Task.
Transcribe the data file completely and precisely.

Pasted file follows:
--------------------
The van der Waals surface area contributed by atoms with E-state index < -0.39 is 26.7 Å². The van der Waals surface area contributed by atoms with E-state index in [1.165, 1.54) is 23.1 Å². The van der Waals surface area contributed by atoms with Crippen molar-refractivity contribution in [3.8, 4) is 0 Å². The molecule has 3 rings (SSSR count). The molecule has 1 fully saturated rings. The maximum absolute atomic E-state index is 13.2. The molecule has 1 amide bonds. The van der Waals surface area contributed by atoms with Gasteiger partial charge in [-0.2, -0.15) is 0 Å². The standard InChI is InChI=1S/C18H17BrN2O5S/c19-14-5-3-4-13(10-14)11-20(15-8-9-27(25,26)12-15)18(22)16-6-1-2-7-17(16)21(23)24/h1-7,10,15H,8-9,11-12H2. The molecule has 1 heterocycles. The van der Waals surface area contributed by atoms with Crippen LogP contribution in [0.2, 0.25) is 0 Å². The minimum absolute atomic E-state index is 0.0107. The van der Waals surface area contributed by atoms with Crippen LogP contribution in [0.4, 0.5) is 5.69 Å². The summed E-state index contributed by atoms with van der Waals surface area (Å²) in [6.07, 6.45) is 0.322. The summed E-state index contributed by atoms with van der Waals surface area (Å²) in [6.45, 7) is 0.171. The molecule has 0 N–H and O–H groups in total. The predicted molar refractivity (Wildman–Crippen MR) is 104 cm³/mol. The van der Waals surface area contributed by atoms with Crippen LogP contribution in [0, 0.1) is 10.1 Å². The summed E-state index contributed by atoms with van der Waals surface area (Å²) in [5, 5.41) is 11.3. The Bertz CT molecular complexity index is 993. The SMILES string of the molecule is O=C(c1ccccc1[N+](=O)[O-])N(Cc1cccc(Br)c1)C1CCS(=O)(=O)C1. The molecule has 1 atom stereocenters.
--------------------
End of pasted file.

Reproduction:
The van der Waals surface area contributed by atoms with E-state index < -0.39 is 26.7 Å². The van der Waals surface area contributed by atoms with E-state index in [1.165, 1.54) is 23.1 Å². The van der Waals surface area contributed by atoms with Crippen molar-refractivity contribution in [3.8, 4) is 0 Å². The molecule has 3 rings (SSSR count). The molecule has 1 fully saturated rings. The maximum absolute atomic E-state index is 13.2. The molecule has 1 amide bonds. The van der Waals surface area contributed by atoms with Gasteiger partial charge in [-0.2, -0.15) is 0 Å². The standard InChI is InChI=1S/C18H17BrN2O5S/c19-14-5-3-4-13(10-14)11-20(15-8-9-27(25,26)12-15)18(22)16-6-1-2-7-17(16)21(23)24/h1-7,10,15H,8-9,11-12H2. The molecule has 1 heterocycles. The van der Waals surface area contributed by atoms with Crippen LogP contribution in [0.2, 0.25) is 0 Å². The minimum absolute atomic E-state index is 0.0107. The van der Waals surface area contributed by atoms with Crippen LogP contribution in [0.4, 0.5) is 5.69 Å². The summed E-state index contributed by atoms with van der Waals surface area (Å²) in [6.07, 6.45) is 0.322. The summed E-state index contributed by atoms with van der Waals surface area (Å²) in [6.45, 7) is 0.171. The molecule has 0 N–H and O–H groups in total. The predicted molar refractivity (Wildman–Crippen MR) is 104 cm³/mol. The van der Waals surface area contributed by atoms with Crippen LogP contribution in [0, 0.1) is 10.1 Å². The summed E-state index contributed by atoms with van der Waals surface area (Å²) in [5, 5.41) is 11.3. The Bertz CT molecular complexity index is 993. The SMILES string of the molecule is O=C(c1ccccc1[N+](=O)[O-])N(Cc1cccc(Br)c1)C1CCS(=O)(=O)C1. The molecule has 1 atom stereocenters.